What happens if there is not enough support in the specification for a continuation


I have an allowed patent application and am working on a continuation. There is material in the specification that I think supports a further development of the original invention, so I'm drafting claims, but I wonder: if there is a genuine new invention which is encapsulated and described in the claims, but the examiner doesn't think the original specification provides enough support for the idea, what happens?

Keir Finlow-Bates

Posted 2018-10-14T16:05:45.927

Reputation: 409

There is a converse: if I file a new application, given that the original filing is more than a year old, there is a risk that it could be used as prior art against the new invention... – Keir Finlow-Bates – 2018-10-14T16:06:44.107

So, isn't that what a continuation-in-part is for? (I'm not from the US, I don't know for sure). Even though that concept doesn't work anywhere else. Other than that, if you try and it doesn't work you're screwed either way imho. So try both or ask an attorney with experience to check which has better chances (I know that's not cheap). But maybe it could be done rather cheap if trying both ... well, just brainstorming here for someone who wants to write an answer. Anyways, US only or other jurisdictions too? – DonQuiKong – 2018-10-14T17:26:15.317

US only. I could do a continuation in part (haven't done them before, so might be interesting). But I'm not sure what I would add. – Keir Finlow-Bates – 2018-10-14T17:47:08.230

The exact wording of the claims I'd guess. But this is seriously out of my field, I'm not even sure cip work as I think they do. – DonQuiKong – 2018-10-14T17:58:33.367



re But I'm not sure what I would add

The first thing I would do is make sure that the claims (at least in form of dependent claims) provide support and enabling for this "encapsulated idea". That way, if the examiner feels that you do not have support in the original specification, you do have such support in the claims themselves. You can then rename the "continuation" a "continuation in part".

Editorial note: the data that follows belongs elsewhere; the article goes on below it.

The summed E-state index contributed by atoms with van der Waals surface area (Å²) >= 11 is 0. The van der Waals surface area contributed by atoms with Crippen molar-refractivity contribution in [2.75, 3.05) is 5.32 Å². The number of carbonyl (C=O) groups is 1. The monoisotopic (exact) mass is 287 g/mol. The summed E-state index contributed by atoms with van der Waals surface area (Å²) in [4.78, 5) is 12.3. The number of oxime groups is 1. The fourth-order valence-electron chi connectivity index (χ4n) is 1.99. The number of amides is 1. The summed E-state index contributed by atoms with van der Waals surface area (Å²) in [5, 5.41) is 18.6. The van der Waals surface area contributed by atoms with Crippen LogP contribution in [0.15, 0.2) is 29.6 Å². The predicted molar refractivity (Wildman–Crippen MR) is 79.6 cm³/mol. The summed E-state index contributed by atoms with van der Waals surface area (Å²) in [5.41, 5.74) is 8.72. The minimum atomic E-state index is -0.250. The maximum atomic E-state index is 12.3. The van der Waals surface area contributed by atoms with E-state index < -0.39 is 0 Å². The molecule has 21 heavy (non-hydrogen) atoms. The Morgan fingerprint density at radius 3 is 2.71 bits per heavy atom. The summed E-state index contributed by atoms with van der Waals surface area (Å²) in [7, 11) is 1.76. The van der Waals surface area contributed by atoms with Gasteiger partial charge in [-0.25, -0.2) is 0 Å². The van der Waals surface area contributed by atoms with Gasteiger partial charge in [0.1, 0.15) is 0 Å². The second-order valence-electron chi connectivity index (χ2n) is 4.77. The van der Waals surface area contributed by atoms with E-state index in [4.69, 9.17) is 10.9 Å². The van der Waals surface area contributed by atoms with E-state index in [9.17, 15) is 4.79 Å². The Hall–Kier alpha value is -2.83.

I have had this happen to me - I filed a continuation with new claims, the Examiner said I did not deserve the priority, but he issued the case anyway.

There is the risk that the new idea be considered obvious (but not described). The idea behind a CIP is that the independent claim is clearly supported by the earlier specification; this reduces the risk, but does not make it go away. Clearly supported = uses literal language from the original filing.

Anyway, if the idea is "encapsulated" this suggests to me that the idea and its useful implementations are not well described in the original application, so that is what I would add in a CIP. During examination, I suspect some claims will get the earlier date, some will get a new date and some might be indeed obvious.

Having said all the above, I am generally against CIPs, as, usually they are filed more than one year after publication of the earlier application, which allows the earlier application to be used for obviousness. So if you have a new idea, start with a new filing and if the idea is described, use a plain continuation.


Posted 2018-10-14T16:05:45.927

Reputation: 419


You will get a lack of enablement or lack of written description rejection under 35 USC 112. At that point you can argue or amend the claims or abandon the application.

George White

Posted 2018-10-14T16:05:45.927

Reputation: 21 648

Thanks George. So it's a bit of a gamble. Either I'll get a 112 rejection for the continuation, or I'll get a prior art 102 rejection for a new application. – Keir Finlow-Bates – 2018-10-15T08:25:33.647